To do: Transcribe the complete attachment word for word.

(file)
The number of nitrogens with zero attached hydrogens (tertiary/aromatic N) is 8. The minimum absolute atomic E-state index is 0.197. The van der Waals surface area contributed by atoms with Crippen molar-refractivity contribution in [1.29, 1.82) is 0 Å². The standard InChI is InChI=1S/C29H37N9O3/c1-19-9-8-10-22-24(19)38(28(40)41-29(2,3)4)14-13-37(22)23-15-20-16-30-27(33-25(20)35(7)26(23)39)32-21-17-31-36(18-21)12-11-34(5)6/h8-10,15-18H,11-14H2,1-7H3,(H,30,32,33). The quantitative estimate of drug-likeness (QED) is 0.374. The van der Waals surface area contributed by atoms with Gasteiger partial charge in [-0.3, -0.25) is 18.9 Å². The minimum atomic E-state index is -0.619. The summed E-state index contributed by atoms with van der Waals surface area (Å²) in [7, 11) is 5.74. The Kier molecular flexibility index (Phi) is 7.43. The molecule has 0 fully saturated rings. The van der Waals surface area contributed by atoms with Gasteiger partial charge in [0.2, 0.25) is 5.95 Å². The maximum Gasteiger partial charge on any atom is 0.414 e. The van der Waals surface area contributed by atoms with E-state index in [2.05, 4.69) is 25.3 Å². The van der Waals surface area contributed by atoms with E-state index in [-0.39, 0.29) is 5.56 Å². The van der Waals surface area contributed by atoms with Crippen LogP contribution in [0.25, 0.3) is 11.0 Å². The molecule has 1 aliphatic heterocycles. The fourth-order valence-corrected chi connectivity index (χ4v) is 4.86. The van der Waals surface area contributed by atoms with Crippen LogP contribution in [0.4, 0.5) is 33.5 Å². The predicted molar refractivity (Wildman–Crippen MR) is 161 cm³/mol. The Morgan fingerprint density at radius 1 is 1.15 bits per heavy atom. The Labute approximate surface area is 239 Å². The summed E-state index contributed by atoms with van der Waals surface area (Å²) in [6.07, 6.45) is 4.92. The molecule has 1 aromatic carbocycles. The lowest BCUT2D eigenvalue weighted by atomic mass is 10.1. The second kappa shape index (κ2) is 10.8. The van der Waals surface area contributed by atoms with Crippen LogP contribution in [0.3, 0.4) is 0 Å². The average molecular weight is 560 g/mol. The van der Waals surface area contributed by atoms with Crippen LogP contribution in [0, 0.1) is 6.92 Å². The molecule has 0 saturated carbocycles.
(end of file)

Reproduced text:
The number of nitrogens with zero attached hydrogens (tertiary/aromatic N) is 8. The minimum absolute atomic E-state index is 0.197. The van der Waals surface area contributed by atoms with Crippen molar-refractivity contribution in [1.29, 1.82) is 0 Å². The standard InChI is InChI=1S/C29H37N9O3/c1-19-9-8-10-22-24(19)38(28(40)41-29(2,3)4)14-13-37(22)23-15-20-16-30-27(33-25(20)35(7)26(23)39)32-21-17-31-36(18-21)12-11-34(5)6/h8-10,15-18H,11-14H2,1-7H3,(H,30,32,33). The quantitative estimate of drug-likeness (QED) is 0.374. The van der Waals surface area contributed by atoms with Gasteiger partial charge in [-0.3, -0.25) is 18.9 Å². The minimum atomic E-state index is -0.619. The summed E-state index contributed by atoms with van der Waals surface area (Å²) in [7, 11) is 5.74. The Kier molecular flexibility index (Phi) is 7.43. The molecule has 0 fully saturated rings. The van der Waals surface area contributed by atoms with Gasteiger partial charge in [0.2, 0.25) is 5.95 Å². The maximum Gasteiger partial charge on any atom is 0.414 e. The van der Waals surface area contributed by atoms with E-state index in [2.05, 4.69) is 25.3 Å². The van der Waals surface area contributed by atoms with E-state index in [-0.39, 0.29) is 5.56 Å². The van der Waals surface area contributed by atoms with Crippen LogP contribution in [0.25, 0.3) is 11.0 Å². The molecule has 1 aliphatic heterocycles. The fourth-order valence-corrected chi connectivity index (χ4v) is 4.86. The van der Waals surface area contributed by atoms with Crippen LogP contribution in [0.4, 0.5) is 33.5 Å². The predicted molar refractivity (Wildman–Crippen MR) is 161 cm³/mol. The Morgan fingerprint density at radius 1 is 1.15 bits per heavy atom. The Labute approximate surface area is 239 Å². The summed E-state index contributed by atoms with van der Waals surface area (Å²) in [6.07, 6.45) is 4.92. The molecule has 1 aromatic carbocycles. The lowest BCUT2D eigenvalue weighted by atomic mass is 10.1. The second kappa shape index (κ2) is 10.8. The van der Waals surface area contributed by atoms with Crippen LogP contribution in [0.3, 0.4) is 0 Å². The average molecular weight is 560 g/mol. The van der Waals surface area contributed by atoms with Crippen LogP contribution in [0, 0.1) is 6.92 Å². The molecule has 0 saturated carbocycles.